My youngest is also a little collector and lives nothing better then filling little bags/tins/boxes with little bits of rubbish treasures. It drives me potty and I have given up 'fighting' it now.

MinimalistMommi Sat 27-Apr-13 13:48:27

Sorry about typos, 'out' should have read 'put' blush...

buildingmycorestrength Sat 27-Apr-13 13:52:12

Thank you so much for answering so thoughtfully.

I sort of came to this conclusion myself earlier this year...I just ask her what stuff should go in the loft but don't ask her to get rid.

Yes, I will have a good think about how to be a bit more systematic about it. Plus I love a good box...grin

MortifiedAdams Sat 27-Apr-13 13:52:15

Hmmm.....Im torn. I can see why you want to avoid hoarder traits, and that a tidy room is nicer than a messy room, but I think its a case of fighting your battles.

Id go with setting new rules
(1)if something comes in a box (jigsaw eg), then it goes back into the box when finished to safe
(2)the floor must be cleared of toys by bedtime
(3)dirty clothes plates etc brought out every day

The rest, id just leave them be.

MinimalistMommi Sat 27-Apr-13 14:01:17

You're welcome building.

If you pop toy rotation into google lots of inspiration will come up about it on blogs etc. If you think about it, it would cut down the toys by 50% at anyone time in her room so basically, the less stuff there is, the less chaos there will be.

By the way, my eight year old has grown out of a lot of toys now but does still play with Barbies and make believe games. She spends a lot of time reading and drawing too.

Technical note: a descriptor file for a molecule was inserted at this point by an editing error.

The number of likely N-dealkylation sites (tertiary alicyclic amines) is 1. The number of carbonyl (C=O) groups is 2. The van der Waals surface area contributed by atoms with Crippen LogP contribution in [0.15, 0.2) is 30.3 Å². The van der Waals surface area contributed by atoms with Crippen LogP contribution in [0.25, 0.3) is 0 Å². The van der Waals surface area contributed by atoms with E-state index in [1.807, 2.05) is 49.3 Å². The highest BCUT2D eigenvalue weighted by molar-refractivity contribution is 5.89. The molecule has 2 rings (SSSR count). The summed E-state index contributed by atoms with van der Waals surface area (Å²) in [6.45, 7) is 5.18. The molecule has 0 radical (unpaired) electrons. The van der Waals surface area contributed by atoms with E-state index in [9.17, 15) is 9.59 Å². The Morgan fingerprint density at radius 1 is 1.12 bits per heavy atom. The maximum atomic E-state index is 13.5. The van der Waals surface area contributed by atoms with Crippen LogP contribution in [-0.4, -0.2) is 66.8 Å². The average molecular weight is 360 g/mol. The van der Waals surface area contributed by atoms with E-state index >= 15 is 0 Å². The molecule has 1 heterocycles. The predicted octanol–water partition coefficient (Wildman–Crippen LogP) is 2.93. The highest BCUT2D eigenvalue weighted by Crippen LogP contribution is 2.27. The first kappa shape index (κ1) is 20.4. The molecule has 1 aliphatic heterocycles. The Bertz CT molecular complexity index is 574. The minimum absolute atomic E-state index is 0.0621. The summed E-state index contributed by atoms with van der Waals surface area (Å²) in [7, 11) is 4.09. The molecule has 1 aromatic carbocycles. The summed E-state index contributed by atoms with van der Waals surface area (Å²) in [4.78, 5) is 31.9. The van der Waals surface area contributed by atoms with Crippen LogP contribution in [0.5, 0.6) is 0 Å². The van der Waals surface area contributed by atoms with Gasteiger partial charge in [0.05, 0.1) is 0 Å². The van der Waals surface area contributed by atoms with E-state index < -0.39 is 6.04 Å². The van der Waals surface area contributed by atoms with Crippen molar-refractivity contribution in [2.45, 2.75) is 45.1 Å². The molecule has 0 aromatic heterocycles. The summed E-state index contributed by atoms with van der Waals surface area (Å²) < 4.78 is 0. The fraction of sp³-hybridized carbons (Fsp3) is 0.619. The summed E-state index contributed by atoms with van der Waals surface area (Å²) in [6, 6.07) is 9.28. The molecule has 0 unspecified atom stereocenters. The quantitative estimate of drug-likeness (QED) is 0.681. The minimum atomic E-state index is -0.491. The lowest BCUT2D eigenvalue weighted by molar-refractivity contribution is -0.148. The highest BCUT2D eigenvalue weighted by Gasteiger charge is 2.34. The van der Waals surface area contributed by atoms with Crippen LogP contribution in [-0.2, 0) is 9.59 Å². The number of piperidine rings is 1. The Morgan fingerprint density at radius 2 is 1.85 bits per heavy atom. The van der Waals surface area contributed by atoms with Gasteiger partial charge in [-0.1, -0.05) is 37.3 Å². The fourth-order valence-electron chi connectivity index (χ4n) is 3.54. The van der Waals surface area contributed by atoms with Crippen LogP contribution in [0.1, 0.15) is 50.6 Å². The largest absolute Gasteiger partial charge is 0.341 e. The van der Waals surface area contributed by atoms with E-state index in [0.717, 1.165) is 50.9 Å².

buildingmycorestrength Sat 27-Apr-13 14:03:24

I agree with fighting the right battles and I really don't bang on at them constantly! I get them to roughly clear the floor about every other day, I'd say, with fruitless plea for them to put things where they belong. Proper,y clear the floor once a week before the cleaner comes, so she can hoover.

But every couple of months I sort of realise that they can't find anything, everything is out of place, cupboard doors won't close, etc. That is when I start to feel like I've done it wrong.

buildingmycorestrength Sat 27-Apr-13 17:10:27

I've been looking at the toy rotation thing a bit more and I wonder if it would work better if I break up the existing sets of toys a bit more.

So instead of getting out the dressing up (which is currently always available in a big box and very rarely played with) I split it into three sets and just get out one at a time. Same with the baby stuff (two different sets of baby stuff), cuddlies, playmobil, etc.

I think it might work better that way, and also give them some new ideas for combinations.

I have some 'out of the way' storage that I can use, definitely.


I always get resentful of having to initiate their play. I really get fed up and think, 'Just play! Look at all these toys! You are a child, just get on with it!' But that doesn't seem to be how they work. It is a lesson I have to learn over and over and over and over....they play beautifully for ages if I get out a box full of whatever for them, and they know how to tidy it up afterwards.

educatingarti Sat 27-Apr-13 19:32:26

I think that you have partly answered your own question here ".they play beautifully for ages if I get out a box full of whatever for them, and they know how to tidy it up afterwards." Children seem to have so much stuff these days - not necessarily bad- they can have fantastic play value, but if there is too much out they can feel overwhelmed!

I'd experiment with your suggestion of breaking up the sets a bit more and see how it works. You aren't depriving them - if they really love stuff from a particular box, there's nothing to stop them asking you for it again! Also - if stuff always goes back into a labelled box, it is easy to tidy it away at the end of the day. (It will also help you identify the stuff they just don't play with any more that can be charity shopped!)